As part of the High-Pressure Fuel Turbopump/Alternate Turbopump (HPFTP/AT) turbine blade development program, unique turbine blade design features were implemented to address 2nd stage turbine blade high cycle fatigue distress and improve turbine robustness. Features included the addition of platform featherseal dampers, asymmetric blade tip seal segments, gold plating of the blade attachments, and airfoil tip trailing edge modifications. Development testing shows these features have eliminated turbine blade high cycle fatigue distress and consequently these features are currently planned for incorporation to the flight configuration. Certification testing will begin in 1999. This presentation summarizes these features.

Montgomery, Stuart K.

1999-01-01

289

High cycles fatigue damage of CFRP plates clamped by bolts for axial coupling joint with off-set angle during rotation  

NASA Astrophysics Data System (ADS)

This study discussed the change of residual fracture torque and the fatigue damage process of thin CFRP plates clamped by bolts for axial coupling joint, in which flexible deformation was allowed in the direction of off-set angle by the deflection of the CFRP plates while effective stiffness was obtained in rotational direction. Mechanically laminated 4 layers of the CFRP plates were repeatedly deflected during the rotation of axial coupling, when two axes were jointed with 3 degree of off-set angle, in which number of revolution was 1,800 rpm (30Hz of loading frequency). At first, the fracture morphology of specimen and the residual fracture torque was investigated after 1.0×107 cycles of repeated revolutions. The reduction ratio of spring constant was also determined by simple bending test after the fatigue. The residual fracture torque of the joint was determined on the rotational test machine after 1.0×107 cycles of fatigue. After rotations of cyclic fatigue, fiber breaking and wear of matrix were observed around the fixed parts compressed by washers for setting bolts. The reduction of spring constant of the CFRP plates was caused by the initiation of cyclic fatigue damages around the fixed parts, when the axial coupling joint was rotated with off-set angle. It was found that residual fracture torque of the joint was related with the specific fatigue damage of the CFRP observed in this study.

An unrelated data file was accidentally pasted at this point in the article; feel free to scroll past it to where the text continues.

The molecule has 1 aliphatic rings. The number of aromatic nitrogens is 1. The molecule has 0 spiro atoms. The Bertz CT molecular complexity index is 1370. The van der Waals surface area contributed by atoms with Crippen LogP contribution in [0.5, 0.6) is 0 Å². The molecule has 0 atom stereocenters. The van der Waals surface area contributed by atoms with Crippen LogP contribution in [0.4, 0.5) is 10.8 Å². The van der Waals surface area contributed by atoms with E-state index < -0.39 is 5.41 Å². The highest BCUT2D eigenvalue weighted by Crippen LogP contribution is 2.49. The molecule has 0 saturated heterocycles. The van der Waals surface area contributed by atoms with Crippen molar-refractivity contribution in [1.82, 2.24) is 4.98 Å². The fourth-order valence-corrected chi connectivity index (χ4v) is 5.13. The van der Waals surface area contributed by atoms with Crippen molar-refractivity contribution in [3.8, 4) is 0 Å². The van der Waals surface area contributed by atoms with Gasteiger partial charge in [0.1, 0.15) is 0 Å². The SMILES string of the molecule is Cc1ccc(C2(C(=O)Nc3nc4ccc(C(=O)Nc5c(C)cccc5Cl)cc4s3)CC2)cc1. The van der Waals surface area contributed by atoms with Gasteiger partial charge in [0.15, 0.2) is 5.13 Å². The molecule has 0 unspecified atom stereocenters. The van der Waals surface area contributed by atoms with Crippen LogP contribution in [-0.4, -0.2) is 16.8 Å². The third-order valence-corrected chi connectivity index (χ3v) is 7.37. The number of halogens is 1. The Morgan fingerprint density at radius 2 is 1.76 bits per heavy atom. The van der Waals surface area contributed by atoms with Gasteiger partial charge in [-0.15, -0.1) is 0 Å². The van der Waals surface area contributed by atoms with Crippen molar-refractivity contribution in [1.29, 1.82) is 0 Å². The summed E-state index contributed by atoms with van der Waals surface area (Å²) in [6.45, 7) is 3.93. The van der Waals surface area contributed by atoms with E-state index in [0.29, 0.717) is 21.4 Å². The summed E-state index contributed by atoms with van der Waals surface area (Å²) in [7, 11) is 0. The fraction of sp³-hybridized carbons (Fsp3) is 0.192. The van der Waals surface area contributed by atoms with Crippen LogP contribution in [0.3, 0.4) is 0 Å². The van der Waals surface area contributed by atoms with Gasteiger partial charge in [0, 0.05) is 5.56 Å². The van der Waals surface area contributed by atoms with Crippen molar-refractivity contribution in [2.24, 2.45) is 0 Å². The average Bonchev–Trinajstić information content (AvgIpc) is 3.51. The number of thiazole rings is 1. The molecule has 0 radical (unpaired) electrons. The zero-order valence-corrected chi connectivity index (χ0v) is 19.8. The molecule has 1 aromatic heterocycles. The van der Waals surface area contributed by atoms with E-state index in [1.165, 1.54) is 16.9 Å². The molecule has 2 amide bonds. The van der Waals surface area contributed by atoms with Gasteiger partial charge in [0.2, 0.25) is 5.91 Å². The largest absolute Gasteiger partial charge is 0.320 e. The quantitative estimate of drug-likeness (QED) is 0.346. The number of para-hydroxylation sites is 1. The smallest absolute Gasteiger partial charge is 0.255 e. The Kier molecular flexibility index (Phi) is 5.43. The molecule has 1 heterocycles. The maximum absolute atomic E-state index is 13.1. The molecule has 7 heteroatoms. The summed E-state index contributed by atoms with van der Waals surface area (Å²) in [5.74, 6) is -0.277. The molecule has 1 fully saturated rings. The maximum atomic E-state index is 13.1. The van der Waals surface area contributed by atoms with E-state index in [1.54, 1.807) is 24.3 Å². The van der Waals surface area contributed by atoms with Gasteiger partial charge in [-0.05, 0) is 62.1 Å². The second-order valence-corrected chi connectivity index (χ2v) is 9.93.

Ooka, Kazuaki; Okubo, Kazuya; Fujii, Toru; Umeda, Shinichi; Fujii, Masayuki; Sugiyama, Tetsuya

2014-03-01

290

Characterization and fatigue damage of TiO2 layer on spark-anodized titanium before and after hot water treatment  

NASA Astrophysics Data System (ADS)

Spark anodizing of titanium in phosphoric acid solution produced porous TiO2 layer on its surface, and subsequent hot water treatment was performed to modify the surface characteristics of resultant oxide layer. Results show that water treatment not only transformed the original amorphous TiO2 into crystalline anatase, but also resulted in a nanostructured surface. Also, the influence of spark anodizing treatment on fatigue behavior of titanium and the fatigue damage of TiO2 layer before and after water treatment was investigated. Results show that the present spark anodizing at 200 V had no significant influence on the fatigue life of titanium. However, significant fatigue damage was induced in the TiO2 layer. Before water treatment, tensile fatigue loading first caused transverse cracking to occur in the TiO2 layer, and then inclined spallation of oxide layer driven by slip bands in the titanium substrate was observed at a maximum cyclic stress of 140 MPa. In comparison, after water treatment, TiO2 layer exhibited severer fatigue damage, and extensive cracking and delamination of TiO2 layer occurred at a lower maximum cyclic stress of 120 MPa.